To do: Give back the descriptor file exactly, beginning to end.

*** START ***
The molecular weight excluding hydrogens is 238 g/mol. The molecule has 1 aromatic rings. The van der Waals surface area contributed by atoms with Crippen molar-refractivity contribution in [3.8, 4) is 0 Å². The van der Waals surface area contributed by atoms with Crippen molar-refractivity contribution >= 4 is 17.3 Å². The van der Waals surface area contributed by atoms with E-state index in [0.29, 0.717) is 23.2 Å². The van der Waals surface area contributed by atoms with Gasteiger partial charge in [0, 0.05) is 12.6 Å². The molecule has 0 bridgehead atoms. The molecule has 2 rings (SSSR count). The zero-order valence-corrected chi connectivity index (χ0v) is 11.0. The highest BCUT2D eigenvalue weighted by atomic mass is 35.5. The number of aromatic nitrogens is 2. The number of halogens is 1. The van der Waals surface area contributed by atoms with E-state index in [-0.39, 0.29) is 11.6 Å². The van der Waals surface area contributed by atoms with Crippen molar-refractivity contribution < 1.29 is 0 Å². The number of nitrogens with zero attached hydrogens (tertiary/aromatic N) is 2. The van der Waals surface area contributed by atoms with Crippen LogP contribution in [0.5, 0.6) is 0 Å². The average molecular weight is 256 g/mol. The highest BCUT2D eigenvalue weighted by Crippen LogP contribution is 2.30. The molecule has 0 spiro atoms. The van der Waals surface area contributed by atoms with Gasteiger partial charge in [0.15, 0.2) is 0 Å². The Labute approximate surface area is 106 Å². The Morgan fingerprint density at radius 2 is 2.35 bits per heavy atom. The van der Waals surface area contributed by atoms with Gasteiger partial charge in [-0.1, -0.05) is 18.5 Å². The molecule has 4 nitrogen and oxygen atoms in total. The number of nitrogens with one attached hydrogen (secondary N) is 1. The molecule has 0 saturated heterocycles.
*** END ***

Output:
The molecular weight excluding hydrogens is 238 g/mol. The molecule has 1 aromatic rings. The van der Waals surface area contributed by atoms with Crippen molar-refractivity contribution in [3.8, 4) is 0 Å². The van der Waals surface area contributed by atoms with Crippen molar-refractivity contribution >= 4 is 17.3 Å². The van der Waals surface area contributed by atoms with E-state index in [0.29, 0.717) is 23.2 Å². The van der Waals surface area contributed by atoms with Gasteiger partial charge in [0, 0.05) is 12.6 Å². The molecule has 0 bridgehead atoms. The molecule has 2 rings (SSSR count). The zero-order valence-corrected chi connectivity index (χ0v) is 11.0. The highest BCUT2D eigenvalue weighted by atomic mass is 35.5. The number of aromatic nitrogens is 2. The number of halogens is 1. The van der Waals surface area contributed by atoms with E-state index in [-0.39, 0.29) is 11.6 Å². The van der Waals surface area contributed by atoms with Crippen molar-refractivity contribution < 1.29 is 0 Å². The number of nitrogens with zero attached hydrogens (tertiary/aromatic N) is 2. The van der Waals surface area contributed by atoms with Crippen LogP contribution in [0.5, 0.6) is 0 Å². The average molecular weight is 256 g/mol. The highest BCUT2D eigenvalue weighted by Crippen LogP contribution is 2.30. The molecule has 0 spiro atoms. The van der Waals surface area contributed by atoms with Gasteiger partial charge in [0.15, 0.2) is 0 Å². The Labute approximate surface area is 106 Å². The Morgan fingerprint density at radius 2 is 2.35 bits per heavy atom. The van der Waals surface area contributed by atoms with Gasteiger partial charge in [-0.1, -0.05) is 18.5 Å². The molecule has 4 nitrogen and oxygen atoms in total. The number of nitrogens with one attached hydrogen (secondary N) is 1. The molecule has 0 saturated heterocycles.